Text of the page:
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How to Write a Book Proposal or Book: Why I am a Perfectionist

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Your Book Writing Coach

I’m not a perfectionist about everything. Take one look at my desk and that will be way obvious! I am a perfectionist when it comes to how to write a book proposal and how to write a book, though.

Here’s why:

1. Branding: Your book sends a message to all readers and potential readers–from the title to book cover to content and punctuation.  You want to send a top quality message.

2. Credibility: When I see typos or incorrect grammar in a book it calls the credibility of the author into question. I wonder if the author is truly an expert. And others will wonder, as well.

3. Clarity: If there are grammatical errors in your book, it may confuse the meaning of a sentence or passages. You do not want to confuse your readers.

4. Agents are Busy: Literary agents are some of the hardest working, busiest people on the planet. Many don’t have the time to fix or edit your proposal. They expect you to have done that. I recommend hiring a book editor to make sure you’ve done a perfect job.  The first pass is about making sure you understand the elements of a book proposal and that you write each section of the book proposal in a way that is professional and answers all the agent’s and publisher’s questions in a compelling manner. Your overview also needs to stand out and offer a great hook. And every section should be compelling. Here’s an example about how to write the competing books section in a book proposal. And here’s how to write the chapter outlines for a book proposal. That first pass can involve brainstorming and idea generation. The second pass can be more wordsmithing and some additional idea generation if a section is weak. This is often the case for the book promotion section, for instance. Then, edit until it’s perfect.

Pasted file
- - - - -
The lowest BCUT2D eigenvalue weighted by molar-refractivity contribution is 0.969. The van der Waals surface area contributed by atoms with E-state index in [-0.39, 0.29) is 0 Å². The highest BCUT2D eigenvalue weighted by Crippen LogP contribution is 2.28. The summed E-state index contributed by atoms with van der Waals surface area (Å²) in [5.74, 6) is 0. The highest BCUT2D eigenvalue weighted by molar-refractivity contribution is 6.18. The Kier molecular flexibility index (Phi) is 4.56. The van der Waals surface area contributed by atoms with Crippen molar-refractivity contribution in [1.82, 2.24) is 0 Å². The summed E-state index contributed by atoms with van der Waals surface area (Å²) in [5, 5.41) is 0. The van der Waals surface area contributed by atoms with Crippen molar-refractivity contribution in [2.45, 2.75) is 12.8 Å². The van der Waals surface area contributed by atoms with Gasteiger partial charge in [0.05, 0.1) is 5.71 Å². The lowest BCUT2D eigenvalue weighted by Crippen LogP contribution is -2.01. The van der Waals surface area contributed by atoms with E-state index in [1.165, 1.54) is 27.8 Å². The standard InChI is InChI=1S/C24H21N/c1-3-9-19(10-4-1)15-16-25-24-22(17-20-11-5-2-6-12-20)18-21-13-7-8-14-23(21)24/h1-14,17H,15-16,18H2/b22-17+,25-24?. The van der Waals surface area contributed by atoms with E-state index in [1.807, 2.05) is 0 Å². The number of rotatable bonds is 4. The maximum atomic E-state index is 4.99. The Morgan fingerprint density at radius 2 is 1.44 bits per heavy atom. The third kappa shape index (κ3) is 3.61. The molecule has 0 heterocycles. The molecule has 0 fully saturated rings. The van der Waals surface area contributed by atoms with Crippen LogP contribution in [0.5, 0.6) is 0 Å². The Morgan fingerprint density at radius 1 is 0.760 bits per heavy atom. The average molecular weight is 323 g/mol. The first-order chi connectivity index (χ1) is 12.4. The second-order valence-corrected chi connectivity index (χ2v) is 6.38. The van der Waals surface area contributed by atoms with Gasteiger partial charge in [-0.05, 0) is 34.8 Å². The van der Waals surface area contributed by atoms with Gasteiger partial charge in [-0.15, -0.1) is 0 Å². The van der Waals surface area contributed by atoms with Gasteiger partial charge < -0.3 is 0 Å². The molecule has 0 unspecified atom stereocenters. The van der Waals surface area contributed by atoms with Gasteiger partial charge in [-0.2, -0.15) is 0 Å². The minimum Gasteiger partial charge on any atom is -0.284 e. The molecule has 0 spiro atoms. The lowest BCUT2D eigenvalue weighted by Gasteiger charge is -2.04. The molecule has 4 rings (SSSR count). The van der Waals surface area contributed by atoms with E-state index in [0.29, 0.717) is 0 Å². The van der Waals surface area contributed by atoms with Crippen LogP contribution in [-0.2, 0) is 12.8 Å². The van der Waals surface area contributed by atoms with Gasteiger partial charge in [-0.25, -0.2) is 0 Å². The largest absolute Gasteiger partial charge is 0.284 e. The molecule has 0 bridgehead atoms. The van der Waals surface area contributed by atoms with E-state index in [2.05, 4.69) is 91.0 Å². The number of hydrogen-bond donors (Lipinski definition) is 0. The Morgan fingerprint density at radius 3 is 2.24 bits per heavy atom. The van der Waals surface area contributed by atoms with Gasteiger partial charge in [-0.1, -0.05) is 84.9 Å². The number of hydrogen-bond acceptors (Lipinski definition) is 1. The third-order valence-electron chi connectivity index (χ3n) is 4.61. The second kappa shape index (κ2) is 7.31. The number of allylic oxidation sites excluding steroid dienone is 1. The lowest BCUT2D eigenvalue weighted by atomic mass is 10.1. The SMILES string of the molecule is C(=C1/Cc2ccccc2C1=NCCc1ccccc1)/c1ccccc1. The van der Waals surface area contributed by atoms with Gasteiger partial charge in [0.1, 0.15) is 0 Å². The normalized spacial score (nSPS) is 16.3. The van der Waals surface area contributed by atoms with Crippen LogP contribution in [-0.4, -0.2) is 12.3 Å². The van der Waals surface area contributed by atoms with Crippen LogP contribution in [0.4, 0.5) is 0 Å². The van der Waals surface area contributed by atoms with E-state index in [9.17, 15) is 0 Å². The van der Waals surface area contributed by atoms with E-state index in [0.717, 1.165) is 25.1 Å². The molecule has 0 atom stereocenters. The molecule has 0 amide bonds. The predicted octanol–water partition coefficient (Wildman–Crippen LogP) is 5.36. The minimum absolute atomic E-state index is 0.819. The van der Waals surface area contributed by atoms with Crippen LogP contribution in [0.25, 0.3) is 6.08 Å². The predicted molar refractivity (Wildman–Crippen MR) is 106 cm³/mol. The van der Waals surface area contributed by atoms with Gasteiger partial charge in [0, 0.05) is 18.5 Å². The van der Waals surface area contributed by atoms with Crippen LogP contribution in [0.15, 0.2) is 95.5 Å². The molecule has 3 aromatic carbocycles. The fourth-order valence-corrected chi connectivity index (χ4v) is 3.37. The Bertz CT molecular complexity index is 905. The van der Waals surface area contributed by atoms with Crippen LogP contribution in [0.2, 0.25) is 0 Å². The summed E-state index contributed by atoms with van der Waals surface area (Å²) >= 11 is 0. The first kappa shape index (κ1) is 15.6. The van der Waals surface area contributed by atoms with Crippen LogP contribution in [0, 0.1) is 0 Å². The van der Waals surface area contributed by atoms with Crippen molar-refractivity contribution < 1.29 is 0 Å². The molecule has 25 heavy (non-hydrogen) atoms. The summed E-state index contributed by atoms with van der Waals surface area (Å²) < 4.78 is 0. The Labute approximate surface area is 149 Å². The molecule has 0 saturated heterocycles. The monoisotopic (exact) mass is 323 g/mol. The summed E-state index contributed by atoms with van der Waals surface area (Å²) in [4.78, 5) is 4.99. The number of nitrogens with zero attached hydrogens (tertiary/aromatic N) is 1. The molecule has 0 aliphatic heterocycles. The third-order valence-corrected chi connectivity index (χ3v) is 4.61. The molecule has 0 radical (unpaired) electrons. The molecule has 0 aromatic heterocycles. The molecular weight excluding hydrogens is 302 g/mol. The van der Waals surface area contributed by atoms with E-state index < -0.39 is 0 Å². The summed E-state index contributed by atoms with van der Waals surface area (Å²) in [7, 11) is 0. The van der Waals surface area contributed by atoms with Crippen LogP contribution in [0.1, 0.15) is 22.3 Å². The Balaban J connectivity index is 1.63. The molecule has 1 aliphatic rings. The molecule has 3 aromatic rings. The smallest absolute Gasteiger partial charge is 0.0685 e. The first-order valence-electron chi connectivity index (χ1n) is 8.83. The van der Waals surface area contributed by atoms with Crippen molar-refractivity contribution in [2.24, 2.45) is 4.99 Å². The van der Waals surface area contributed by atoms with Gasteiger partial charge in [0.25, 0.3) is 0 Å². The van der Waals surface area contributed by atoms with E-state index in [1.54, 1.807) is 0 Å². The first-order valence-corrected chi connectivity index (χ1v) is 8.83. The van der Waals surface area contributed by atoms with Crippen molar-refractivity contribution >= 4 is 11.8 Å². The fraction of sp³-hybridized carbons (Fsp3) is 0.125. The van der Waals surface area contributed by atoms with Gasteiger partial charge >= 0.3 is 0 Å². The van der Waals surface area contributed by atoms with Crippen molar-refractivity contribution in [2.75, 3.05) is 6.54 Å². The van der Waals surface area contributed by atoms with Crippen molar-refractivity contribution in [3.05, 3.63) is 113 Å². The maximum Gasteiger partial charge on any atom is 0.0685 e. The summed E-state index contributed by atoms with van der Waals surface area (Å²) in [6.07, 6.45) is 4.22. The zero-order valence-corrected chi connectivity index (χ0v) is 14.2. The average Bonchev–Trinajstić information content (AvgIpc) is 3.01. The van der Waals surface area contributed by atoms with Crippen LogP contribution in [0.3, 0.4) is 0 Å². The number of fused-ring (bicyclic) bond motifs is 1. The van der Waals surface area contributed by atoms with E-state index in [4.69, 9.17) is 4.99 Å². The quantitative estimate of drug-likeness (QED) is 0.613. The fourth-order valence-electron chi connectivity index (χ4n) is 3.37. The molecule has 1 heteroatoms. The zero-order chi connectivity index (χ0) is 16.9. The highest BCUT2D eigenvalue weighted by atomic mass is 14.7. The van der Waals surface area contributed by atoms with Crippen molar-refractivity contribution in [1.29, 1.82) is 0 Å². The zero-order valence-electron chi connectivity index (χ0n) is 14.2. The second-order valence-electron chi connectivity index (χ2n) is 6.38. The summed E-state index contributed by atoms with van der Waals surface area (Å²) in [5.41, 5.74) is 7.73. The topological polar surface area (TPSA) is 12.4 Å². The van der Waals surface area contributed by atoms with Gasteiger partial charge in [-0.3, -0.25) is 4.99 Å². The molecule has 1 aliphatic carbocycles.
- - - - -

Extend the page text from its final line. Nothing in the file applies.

5. Publishers Expect Perfection: It’s a competitive market. Publishers don’t necessarily have the time and budget to take a shaky manuscript and make it great, even if your ideas and platform are strong. They want to know you are going to make their job easy with a flawless manuscript. They may still want to make changes and incorporate new ideas, but at least they’ll know the process should be fairly straightforward because you will send them high quality work.

Two of my clients e-mailed me this week to say that they have book offers on the table–one of them a six figure deal. I hope you are convinced that when you write a book proposal or write a book, you want to take on perfectionism. Brainstorm, research, edit, proofread, have every section of your proposal (or every page of your book) be compelling–and hire professionals for each part of that process if you can. For a book proposal, a book proposal coach or book proposal editor should be enough, but for a book, I would include hiring a proofreader–which requires a separate skill from other kinds of editing.

Do you have questions about how to write a book proposal? Ask here as a comment and I will answer.

This writer cares about typos. If you find one, click here to be part of the EditMob – it’s anonymous.

Lisa Tener